Bandung. West Java Governor Ridwan Kamil has asked for the central government's help to do more rapid testing for Covid-19 in the province, fearing that thousands of asymptomatic carriers of coronavirus roam freely to spread the disease in Indonesia's most populous province.
The Health Ministry announced on Friday that 223 people have contracted the virus in West Java, the second-highest number in Indonesia after Jakarta.
Across the archipelago, 1,986 people have been infected by the coronavirus, according to the ministry's data.
The number of fatalities in Indonesia had risen to 181 on Friday, overtaking South Korea to be the third-highest in Asia after China and Iran.
Ridwan, however, feared that the infection rate in the archipelago was actually worse.
"I am convinced that the number of [Covid-19] cases is many times over the current figure. But, because we haven't tested that many people, the data showed only a fraction of them," Ridwan said in a teleconference with Vice President Ma'ruf Amin.
The governor said West Java had done more than 15,000 rapid testings across the province and found 677 positive cases. The figure has yet to be included in the official national tally, as the province still needs to confirm it with more accurate tests.
The rapid test – which works by detecting antibody in blood or sputum – is less accurate than the polymerase chain reaction (PCR) technique that's done in more advanced laboratories.
But, the rapid test is cheap and does not require a lab specialist to administer, ideal for detecting the virus's spread in a massive population lacking doctors and nurses.
Indonesia has only conducted 7 PCR tests for every million of its population, data compiled by Hamburg-based research firm Statista showed. Malaysia, in comparison, has conducted 422. South Korea 6,148.
Ridwan said the rapid testing could fill in the gap for quickly ramping up the country's testing capability – otherwise limited by lack of testing labs, technicians and reagents.
Indonesia, Ridwan said, needs to conduct at least 2 million rapid tests soon. "I hope this will become the central government's focus of attention," Ridwan said to Vice President Ma'ruf.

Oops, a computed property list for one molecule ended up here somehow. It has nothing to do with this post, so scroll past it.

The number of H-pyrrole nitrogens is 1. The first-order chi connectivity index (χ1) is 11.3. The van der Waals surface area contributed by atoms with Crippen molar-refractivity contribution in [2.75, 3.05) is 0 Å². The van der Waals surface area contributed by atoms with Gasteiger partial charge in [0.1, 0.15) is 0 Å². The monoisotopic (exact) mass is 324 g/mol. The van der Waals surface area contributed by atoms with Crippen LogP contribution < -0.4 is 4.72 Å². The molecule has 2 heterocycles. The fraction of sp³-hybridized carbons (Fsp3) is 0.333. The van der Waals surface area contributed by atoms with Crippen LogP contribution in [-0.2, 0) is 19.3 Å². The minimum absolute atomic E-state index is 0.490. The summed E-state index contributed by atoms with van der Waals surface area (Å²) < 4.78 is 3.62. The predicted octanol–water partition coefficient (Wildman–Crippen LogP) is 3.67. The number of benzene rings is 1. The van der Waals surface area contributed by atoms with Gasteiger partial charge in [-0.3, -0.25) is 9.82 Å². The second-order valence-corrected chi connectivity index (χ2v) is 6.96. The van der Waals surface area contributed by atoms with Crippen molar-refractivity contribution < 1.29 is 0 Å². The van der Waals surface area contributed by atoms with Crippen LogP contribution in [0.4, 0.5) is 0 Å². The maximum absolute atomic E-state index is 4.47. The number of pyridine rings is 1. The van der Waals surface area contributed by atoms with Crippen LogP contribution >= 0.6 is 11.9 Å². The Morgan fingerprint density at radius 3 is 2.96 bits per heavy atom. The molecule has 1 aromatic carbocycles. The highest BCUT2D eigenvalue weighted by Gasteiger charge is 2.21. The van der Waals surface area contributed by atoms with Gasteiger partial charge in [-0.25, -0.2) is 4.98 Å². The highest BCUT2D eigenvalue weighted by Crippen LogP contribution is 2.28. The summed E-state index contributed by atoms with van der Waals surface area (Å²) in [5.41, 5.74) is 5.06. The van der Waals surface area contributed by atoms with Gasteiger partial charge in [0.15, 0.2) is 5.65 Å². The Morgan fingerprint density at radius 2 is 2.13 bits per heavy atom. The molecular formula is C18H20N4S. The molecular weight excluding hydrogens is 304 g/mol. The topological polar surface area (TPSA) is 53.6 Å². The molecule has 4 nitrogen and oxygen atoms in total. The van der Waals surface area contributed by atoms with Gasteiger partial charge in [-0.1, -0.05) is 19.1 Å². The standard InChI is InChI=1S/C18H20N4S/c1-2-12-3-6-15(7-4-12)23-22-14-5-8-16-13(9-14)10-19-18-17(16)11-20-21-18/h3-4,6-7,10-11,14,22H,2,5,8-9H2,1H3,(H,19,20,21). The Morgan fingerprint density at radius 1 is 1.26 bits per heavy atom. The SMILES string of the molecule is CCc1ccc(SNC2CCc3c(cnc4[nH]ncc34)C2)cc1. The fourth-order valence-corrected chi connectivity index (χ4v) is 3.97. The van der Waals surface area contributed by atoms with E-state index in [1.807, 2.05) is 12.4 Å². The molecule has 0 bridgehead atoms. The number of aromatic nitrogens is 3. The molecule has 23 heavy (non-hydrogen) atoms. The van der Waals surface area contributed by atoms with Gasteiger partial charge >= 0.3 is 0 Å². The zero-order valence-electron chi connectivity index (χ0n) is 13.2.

The rapid test has helped the province to quickly trace and isolate two infection clusters in the region, he said.
In West Java's first cluster, Sukabumi, 300 police academy students tested positive for the virus.
"Initially there were only seven positive cases there. After I sent the rapid test kits, we discovered 300 people tested positive. Now Sukabumi is the city with the most [Covid-19] cases outside Jakarta," Ridwan said.
Rapid test was also key in detecting another cluster, this time among parishioners of Bethel Church in the province's capital, Bandung.
"In this Bethel Church cluster, the pastor was the first to test positive for Covid-19. Then we did a quick test of the 600-strong congregation and found 226 positive results, or 35 percent," Ridwan said.
Rapid testing's availability is also critical as provinces like West Java are already seeing an influx of returning daily wage workers from Jakarta and its satellite cities Bogor, Depok, Tangerang and Bekasi, which are now the epicenter of the epidemic in Indonesia.
President Joko "Jokowi" Widodo said on Thursday the central government would not officially ban the annual mudik, or Idul Fitri exodus, when people return en masse to their hometown to celebrate the Islamic holy day.
The president only urged people in urban centers to stay put during the Idul Fitri holiday to avoid spreading the disease to regional areas.
Ridwan said he would also prefer it if people originally from West Java refrain from returning to their hometowns at the moment.
He said currently 70,000 people had already returned to villages and small towns in the province while the local government is barely able to track the movement of people from red zone areas like Jakarta who are supposed to be put under surveillance (ODP) and test them all.
"If there are more ODPs, our quick test capability will be overwhelmed," Ridwan said.
Ten-Buck Testing Kit
Santo Purnama, an Indonesian based in the United States and co-founder of Sensing Self, a biotechnology startup based in Singapore, said on Wednesday he had been trying for four weeks to obtain a license from the Indonesian health ministry to produce its $10 Covid-19 self-test kit.
The kit has already secured European CE certification and was approved by the National Institute of Virology and the Indian Council of Medical Research and the US Food and Drug Administration (FDA), Santo said in a statement.
"The war against COVID-19 is a war against time. We must reduce the growth rate of this pandemic by carrying out tests as widely as possible. We hope the Indonesian government could authorize our initiative to bring these independent test kits to Indonesia," Santo said.
This was not the first time red tapes snagged rapid testing for Covid-19 in Indonesia. State-owned firm Rajawali Nusantara Indonesia had to wait for more than a week to import 500,000 low-cost rapid Covid-19 testing kits from China due to slow paperwork at the Health Ministry.